Sweden has a developed export-oriented economy heavily dependent on timber, hydropower, and iron ore. These comprise the resources base of an economy that mainly geared toward foreign trade. Sweden never had to rebuild its economy base or banking system since it did not participate in World War II making it achieve high standards of living due to its mixed system of comprehensive welfare benefits and intricate capitalism.
Overview Of The Economy Of Sweden
Sweden in 2016 had a nominal GDP of $517 billion and GDP by PPP of $498 billion. The nominal GDP is ranked 21st whereas GDP by PPP is ranked 33rd in the world. Sweden recorded a GDP growth rate of 4.1% in 2015 which is projected to grow in the year 2017. In 2016, Sweden's GDP per capita PPP was estimated at $50,000 while the nominal GDP per capita stood at $51,000. In 2012 it was estimated that the service industry contributed to 70.8% of Sweden's economy while the industry and agriculture sectors contributed 27.4% and 1.8% respectively. In 2012 Sweden experienced inflation rate of 0.9% with the country's unemployment rate of 6.2% or 7% by 2015 and was ranked 13th in regards to ease of doing business. The country's labor force was estimated at 5.1 million people as of 2013 and was distributed in the three most critical sectors of the economy, which included services 70.7%, industries 28.2%, and agriculture 1.1%. Sweden's public debt accounted for 32% of the GDP, and its foreign investments valued at $60 billion. The state's revenues were estimated at $0.27 trillion and expenses at $0.27.
Leading Industries Of Sweden
The main industries in Sweden include industrial machines, home goods, and appliances, precision equipment, forestry, motor vehicles, steel, telecommunication, iron, and pharmaceuticals. Traditionally the modern agricultural economy of Sweden employed over half of the local workforce, and now it further develops pulp, steel, engineering, mine and internationally competitive industries such as Ericsson, Dyno Nobel, Laval, Alfa, ASEA/ABB, AGA and SKF
Top Export Goods And Export Partners Of Sweden
Sweden is ranked as the 29th largest export economy in the world. The leading export goods are military armaments, paper products, iron and steel products, machinery, pulp and wood, chemicals, and motor vehicles. The main export partners are Germany taking 11%, the United Kingdom taking 7.7%, the United States taking 6.4%, Netherlands taking 5.3%, Belgium taking 5.2%, Finland taking 4.7%, and France taking 4.6% of the total exports.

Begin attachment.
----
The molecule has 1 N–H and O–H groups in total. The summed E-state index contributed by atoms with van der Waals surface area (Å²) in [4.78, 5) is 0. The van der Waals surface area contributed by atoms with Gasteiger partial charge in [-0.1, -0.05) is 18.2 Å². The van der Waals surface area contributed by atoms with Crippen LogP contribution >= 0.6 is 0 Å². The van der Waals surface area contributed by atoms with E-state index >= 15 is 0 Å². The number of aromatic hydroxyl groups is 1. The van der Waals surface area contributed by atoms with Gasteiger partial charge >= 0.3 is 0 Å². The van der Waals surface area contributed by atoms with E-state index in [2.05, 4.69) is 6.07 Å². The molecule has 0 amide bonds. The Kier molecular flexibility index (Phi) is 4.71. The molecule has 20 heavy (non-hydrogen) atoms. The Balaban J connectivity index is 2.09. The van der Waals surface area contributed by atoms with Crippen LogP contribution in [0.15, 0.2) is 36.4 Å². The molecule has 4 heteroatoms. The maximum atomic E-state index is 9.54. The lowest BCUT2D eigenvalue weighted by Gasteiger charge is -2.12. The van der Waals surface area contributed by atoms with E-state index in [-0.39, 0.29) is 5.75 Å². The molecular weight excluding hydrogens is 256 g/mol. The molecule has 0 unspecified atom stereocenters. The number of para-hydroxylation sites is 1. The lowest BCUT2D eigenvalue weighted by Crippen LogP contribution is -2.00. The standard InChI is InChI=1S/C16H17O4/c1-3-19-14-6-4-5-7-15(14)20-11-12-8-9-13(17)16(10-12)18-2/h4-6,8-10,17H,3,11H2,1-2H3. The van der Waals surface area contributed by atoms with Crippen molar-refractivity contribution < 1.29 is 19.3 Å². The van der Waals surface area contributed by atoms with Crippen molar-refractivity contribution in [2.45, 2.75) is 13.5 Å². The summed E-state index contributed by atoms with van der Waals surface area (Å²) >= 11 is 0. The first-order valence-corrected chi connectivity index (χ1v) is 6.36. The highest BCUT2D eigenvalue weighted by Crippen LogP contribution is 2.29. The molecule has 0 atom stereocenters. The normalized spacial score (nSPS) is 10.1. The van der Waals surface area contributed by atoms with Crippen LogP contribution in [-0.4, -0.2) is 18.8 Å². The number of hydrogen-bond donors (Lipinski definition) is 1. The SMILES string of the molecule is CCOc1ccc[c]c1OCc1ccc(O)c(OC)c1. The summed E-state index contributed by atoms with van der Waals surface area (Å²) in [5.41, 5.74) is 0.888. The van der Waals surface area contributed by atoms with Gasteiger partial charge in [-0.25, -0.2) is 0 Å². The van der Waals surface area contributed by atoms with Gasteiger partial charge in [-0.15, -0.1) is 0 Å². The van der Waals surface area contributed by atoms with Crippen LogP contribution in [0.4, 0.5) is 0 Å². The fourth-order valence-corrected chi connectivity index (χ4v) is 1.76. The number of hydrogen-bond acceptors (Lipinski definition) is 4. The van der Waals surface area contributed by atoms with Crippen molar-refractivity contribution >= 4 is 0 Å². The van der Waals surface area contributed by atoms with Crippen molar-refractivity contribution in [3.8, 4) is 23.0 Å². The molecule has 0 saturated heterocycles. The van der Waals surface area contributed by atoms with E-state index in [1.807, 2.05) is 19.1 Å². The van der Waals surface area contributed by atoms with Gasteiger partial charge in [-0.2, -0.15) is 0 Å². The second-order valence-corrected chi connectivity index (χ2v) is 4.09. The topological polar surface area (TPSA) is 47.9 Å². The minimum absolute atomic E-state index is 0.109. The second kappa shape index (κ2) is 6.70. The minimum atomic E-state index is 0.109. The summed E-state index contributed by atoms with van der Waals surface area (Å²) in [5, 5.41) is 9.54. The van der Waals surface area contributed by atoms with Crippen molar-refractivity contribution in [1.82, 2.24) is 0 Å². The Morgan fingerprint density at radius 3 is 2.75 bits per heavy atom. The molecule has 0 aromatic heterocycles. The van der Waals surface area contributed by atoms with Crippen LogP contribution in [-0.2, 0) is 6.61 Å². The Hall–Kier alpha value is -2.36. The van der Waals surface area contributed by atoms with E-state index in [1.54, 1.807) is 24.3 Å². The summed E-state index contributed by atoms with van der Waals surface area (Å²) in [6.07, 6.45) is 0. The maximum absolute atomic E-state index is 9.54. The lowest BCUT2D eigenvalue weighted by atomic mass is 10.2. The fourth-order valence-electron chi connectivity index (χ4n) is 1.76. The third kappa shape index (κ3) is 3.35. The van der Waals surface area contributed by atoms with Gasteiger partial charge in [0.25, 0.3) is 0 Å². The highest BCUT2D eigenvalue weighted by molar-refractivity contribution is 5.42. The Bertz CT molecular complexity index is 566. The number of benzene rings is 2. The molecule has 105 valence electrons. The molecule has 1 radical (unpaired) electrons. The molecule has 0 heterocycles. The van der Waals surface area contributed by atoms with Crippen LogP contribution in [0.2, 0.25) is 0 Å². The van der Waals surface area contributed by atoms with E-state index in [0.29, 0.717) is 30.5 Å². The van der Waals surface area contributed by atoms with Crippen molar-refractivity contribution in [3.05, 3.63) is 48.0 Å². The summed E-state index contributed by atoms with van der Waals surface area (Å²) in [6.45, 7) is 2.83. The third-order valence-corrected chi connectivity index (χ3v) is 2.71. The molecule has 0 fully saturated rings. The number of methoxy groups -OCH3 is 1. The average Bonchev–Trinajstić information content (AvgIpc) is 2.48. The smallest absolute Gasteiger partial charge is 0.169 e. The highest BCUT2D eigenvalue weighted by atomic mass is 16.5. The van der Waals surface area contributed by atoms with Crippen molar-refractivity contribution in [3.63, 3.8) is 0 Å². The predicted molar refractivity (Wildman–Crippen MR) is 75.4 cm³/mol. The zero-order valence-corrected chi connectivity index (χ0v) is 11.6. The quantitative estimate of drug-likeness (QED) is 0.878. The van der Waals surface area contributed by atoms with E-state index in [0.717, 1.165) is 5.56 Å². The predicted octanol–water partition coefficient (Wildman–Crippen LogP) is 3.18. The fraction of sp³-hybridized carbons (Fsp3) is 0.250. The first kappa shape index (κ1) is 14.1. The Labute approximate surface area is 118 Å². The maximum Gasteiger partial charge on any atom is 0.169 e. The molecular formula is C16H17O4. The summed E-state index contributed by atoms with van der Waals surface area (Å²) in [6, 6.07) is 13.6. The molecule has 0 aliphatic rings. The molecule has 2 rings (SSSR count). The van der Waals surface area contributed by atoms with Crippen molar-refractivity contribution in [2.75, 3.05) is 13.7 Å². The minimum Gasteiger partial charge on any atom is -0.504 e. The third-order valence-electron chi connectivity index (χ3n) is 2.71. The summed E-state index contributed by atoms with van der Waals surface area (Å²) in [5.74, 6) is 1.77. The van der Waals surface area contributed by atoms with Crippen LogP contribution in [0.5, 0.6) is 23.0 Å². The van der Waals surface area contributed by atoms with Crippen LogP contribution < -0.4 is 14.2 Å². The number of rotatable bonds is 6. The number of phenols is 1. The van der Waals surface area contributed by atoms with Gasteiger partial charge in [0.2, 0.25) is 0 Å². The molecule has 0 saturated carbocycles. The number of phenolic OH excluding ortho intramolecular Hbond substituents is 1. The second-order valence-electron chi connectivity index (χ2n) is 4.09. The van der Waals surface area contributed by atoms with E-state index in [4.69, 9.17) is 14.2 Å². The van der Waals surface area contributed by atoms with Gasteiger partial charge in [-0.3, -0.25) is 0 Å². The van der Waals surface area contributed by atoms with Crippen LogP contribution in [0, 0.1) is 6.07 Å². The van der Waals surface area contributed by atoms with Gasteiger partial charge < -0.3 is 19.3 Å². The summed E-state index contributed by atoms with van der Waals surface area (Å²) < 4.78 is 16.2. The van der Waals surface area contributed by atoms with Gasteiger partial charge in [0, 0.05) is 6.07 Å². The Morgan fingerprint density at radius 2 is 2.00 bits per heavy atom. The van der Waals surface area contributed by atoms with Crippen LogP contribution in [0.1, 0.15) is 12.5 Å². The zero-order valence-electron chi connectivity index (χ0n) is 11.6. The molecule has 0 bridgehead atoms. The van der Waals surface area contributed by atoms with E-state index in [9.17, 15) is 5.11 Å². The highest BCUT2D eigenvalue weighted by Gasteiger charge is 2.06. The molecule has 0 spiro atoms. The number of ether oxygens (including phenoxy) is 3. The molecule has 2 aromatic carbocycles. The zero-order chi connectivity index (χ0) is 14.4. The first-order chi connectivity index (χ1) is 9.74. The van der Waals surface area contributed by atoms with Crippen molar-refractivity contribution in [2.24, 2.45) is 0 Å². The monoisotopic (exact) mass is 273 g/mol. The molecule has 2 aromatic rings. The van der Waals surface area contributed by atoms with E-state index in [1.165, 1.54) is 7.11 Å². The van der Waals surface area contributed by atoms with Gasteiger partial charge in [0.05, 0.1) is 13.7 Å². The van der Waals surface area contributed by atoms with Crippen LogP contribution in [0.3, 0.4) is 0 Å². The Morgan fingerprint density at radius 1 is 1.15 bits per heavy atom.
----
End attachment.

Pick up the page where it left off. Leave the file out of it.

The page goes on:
Top Import Goods And Import Partners Of Sweden
Sweden is the 29th largest importing economy in the world. The country's top imports are machinery, motor vehicles, petroleum and petroleum products, clothing, chemicals, foodstuffs, and iron and steel. Sweden's main import partners are Germany accounting for 17%, Netherlands accounting for 8.1%, Denmark accounting for 7.2%, Norway accounting for 6.6%. The UK accounts for 6.0%, Finland accounts for 5.1%, China accounts for 4.8%, and Russia accounts for 4.6%, while France accounts for 4.6% of the country's total imports.
The Growth Of Sweden's Economy
Currently, an estimate of 4.5 million people in Sweden contributes to the nation’s workforce and a third have attained tertiary education. Sweden has the 9th highest GDP per hour worked at 31 USD as of 2006 with the key productivity drivers being globalization, deregulation and the growth of Sweden's technology sector. The GDP per hour keeps growing each year with an increase of 2.5%. Sweden tops index ranked leader in privatized pensions and has very few problems concerning pension funding as compared to other Western European countries. In 2012 to 2013 the World Economic Forum competitiveness index ranked Sweden as the 4th most competitive in the world.
What Kind of Economy Does Sweden Have?
Sweden has a developed export-oriented economy heavily dependent on timber, hydropower, and iron ore.
About the Author
Benjamin Elisha Sawe holds a Bachelor of Arts in Economics and Statistics and an MBA in Strategic Management. He is a frequent World Atlas contributor.
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